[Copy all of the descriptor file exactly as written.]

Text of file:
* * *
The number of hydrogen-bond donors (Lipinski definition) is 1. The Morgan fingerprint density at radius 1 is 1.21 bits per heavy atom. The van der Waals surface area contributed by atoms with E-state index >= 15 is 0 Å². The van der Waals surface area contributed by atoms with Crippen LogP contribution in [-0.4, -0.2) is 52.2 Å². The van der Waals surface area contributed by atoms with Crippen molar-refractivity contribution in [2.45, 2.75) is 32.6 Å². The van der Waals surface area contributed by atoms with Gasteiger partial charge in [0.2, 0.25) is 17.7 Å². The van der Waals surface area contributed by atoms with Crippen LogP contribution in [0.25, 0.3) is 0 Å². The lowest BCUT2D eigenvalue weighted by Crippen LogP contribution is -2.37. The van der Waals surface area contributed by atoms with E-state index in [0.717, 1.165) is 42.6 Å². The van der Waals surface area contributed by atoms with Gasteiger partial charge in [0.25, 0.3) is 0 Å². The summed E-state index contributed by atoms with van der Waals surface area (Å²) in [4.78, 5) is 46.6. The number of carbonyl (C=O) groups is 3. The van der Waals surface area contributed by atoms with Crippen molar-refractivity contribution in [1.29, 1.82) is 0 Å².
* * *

The number of hydrogen-bond donors (Lipinski definition) is 1. The Morgan fingerprint density at radius 1 is 1.21 bits per heavy atom. The van der Waals surface area contributed by atoms with E-state index >= 15 is 0 Å². The van der Waals surface area contributed by atoms with Crippen LogP contribution in [-0.4, -0.2) is 52.2 Å². The van der Waals surface area contributed by atoms with Crippen molar-refractivity contribution in [2.45, 2.75) is 32.6 Å². The van der Waals surface area contributed by atoms with Gasteiger partial charge in [0.2, 0.25) is 17.7 Å². The van der Waals surface area contributed by atoms with Crippen LogP contribution in [0.25, 0.3) is 0 Å². The lowest BCUT2D eigenvalue weighted by Crippen LogP contribution is -2.37. The van der Waals surface area contributed by atoms with E-state index in [0.717, 1.165) is 42.6 Å². The van der Waals surface area contributed by atoms with Gasteiger partial charge in [0.25, 0.3) is 0 Å². The summed E-state index contributed by atoms with van der Waals surface area (Å²) in [4.78, 5) is 46.6. The number of carbonyl (C=O) groups is 3. The van der Waals surface area contributed by atoms with Crippen molar-refractivity contribution in [1.29, 1.82) is 0 Å².